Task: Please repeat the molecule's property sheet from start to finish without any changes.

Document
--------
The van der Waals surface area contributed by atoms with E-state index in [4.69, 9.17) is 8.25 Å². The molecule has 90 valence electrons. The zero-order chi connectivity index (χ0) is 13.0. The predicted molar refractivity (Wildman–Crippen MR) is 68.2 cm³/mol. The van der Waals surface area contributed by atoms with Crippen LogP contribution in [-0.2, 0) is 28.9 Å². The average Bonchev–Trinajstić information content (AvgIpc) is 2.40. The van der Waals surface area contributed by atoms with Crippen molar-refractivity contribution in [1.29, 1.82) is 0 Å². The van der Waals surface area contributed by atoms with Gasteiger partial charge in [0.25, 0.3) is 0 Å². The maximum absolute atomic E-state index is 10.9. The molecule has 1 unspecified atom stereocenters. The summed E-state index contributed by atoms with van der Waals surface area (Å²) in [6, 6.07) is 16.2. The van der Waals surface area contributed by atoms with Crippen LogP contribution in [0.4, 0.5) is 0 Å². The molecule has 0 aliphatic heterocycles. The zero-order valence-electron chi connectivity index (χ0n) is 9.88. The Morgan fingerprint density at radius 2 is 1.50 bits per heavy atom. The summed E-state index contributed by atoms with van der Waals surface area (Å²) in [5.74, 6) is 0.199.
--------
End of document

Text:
The van der Waals surface area contributed by atoms with E-state index in [4.69, 9.17) is 8.25 Å². The molecule has 90 valence electrons. The zero-order chi connectivity index (χ0) is 13.0. The predicted molar refractivity (Wildman–Crippen MR) is 68.2 cm³/mol. The van der Waals surface area contributed by atoms with Crippen LogP contribution in [-0.2, 0) is 28.9 Å². The average Bonchev–Trinajstić information content (AvgIpc) is 2.40. The van der Waals surface area contributed by atoms with Crippen molar-refractivity contribution in [1.29, 1.82) is 0 Å². The van der Waals surface area contributed by atoms with Gasteiger partial charge in [0.25, 0.3) is 0 Å². The maximum absolute atomic E-state index is 10.9. The molecule has 1 unspecified atom stereocenters. The summed E-state index contributed by atoms with van der Waals surface area (Å²) in [6, 6.07) is 16.2. The van der Waals surface area contributed by atoms with Crippen LogP contribution in [0.4, 0.5) is 0 Å². The molecule has 0 aliphatic heterocycles. The zero-order valence-electron chi connectivity index (χ0n) is 9.88. The Morgan fingerprint density at radius 2 is 1.50 bits per heavy atom. The summed E-state index contributed by atoms with van der Waals surface area (Å²) in [5.74, 6) is 0.199.